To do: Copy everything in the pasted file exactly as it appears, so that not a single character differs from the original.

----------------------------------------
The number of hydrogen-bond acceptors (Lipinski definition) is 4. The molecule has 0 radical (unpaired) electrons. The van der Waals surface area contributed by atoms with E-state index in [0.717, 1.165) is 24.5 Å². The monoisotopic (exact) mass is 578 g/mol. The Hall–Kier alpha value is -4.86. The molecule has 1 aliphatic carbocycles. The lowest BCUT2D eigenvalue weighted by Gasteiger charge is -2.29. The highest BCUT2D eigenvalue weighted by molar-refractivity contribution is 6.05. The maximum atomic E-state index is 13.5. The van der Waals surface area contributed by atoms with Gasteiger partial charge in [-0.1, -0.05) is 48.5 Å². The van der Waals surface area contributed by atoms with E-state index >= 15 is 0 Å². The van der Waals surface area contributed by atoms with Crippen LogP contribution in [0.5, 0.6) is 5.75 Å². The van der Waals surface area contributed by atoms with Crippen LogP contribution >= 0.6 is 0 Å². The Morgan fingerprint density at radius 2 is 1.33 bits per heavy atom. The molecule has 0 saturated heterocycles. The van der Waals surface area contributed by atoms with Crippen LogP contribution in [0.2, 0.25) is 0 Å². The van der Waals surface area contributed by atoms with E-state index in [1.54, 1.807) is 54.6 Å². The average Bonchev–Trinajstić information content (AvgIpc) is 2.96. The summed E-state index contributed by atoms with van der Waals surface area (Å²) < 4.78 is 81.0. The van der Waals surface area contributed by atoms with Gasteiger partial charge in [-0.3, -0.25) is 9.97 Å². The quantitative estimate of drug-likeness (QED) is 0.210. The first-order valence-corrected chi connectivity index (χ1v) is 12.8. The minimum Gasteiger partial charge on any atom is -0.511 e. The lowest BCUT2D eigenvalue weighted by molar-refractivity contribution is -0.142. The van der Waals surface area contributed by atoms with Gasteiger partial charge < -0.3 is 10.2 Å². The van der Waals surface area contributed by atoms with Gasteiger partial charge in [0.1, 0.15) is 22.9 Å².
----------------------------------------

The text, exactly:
The number of hydrogen-bond acceptors (Lipinski definition) is 4. The molecule has 0 radical (unpaired) electrons. The van der Waals surface area contributed by atoms with E-state index in [0.717, 1.165) is 24.5 Å². The monoisotopic (exact) mass is 578 g/mol. The Hall–Kier alpha value is -4.86. The molecule has 1 aliphatic carbocycles. The lowest BCUT2D eigenvalue weighted by Gasteiger charge is -2.29. The highest BCUT2D eigenvalue weighted by molar-refractivity contribution is 6.05. The maximum atomic E-state index is 13.5. The van der Waals surface area contributed by atoms with Gasteiger partial charge in [-0.1, -0.05) is 48.5 Å². The van der Waals surface area contributed by atoms with E-state index >= 15 is 0 Å². The van der Waals surface area contributed by atoms with Crippen LogP contribution in [0.5, 0.6) is 5.75 Å². The van der Waals surface area contributed by atoms with Crippen LogP contribution >= 0.6 is 0 Å². The Morgan fingerprint density at radius 2 is 1.33 bits per heavy atom. The molecule has 0 saturated heterocycles. The van der Waals surface area contributed by atoms with Crippen LogP contribution in [0.2, 0.25) is 0 Å². The van der Waals surface area contributed by atoms with E-state index in [1.54, 1.807) is 54.6 Å². The average Bonchev–Trinajstić information content (AvgIpc) is 2.96. The summed E-state index contributed by atoms with van der Waals surface area (Å²) < 4.78 is 81.0. The van der Waals surface area contributed by atoms with Gasteiger partial charge in [-0.3, -0.25) is 9.97 Å². The quantitative estimate of drug-likeness (QED) is 0.210. The first-order valence-corrected chi connectivity index (χ1v) is 12.8. The minimum Gasteiger partial charge on any atom is -0.511 e. The lowest BCUT2D eigenvalue weighted by molar-refractivity contribution is -0.142. The van der Waals surface area contributed by atoms with Gasteiger partial charge < -0.3 is 10.2 Å². The van der Waals surface area contributed by atoms with Gasteiger partial charge in [0.1, 0.15) is 22.9 Å².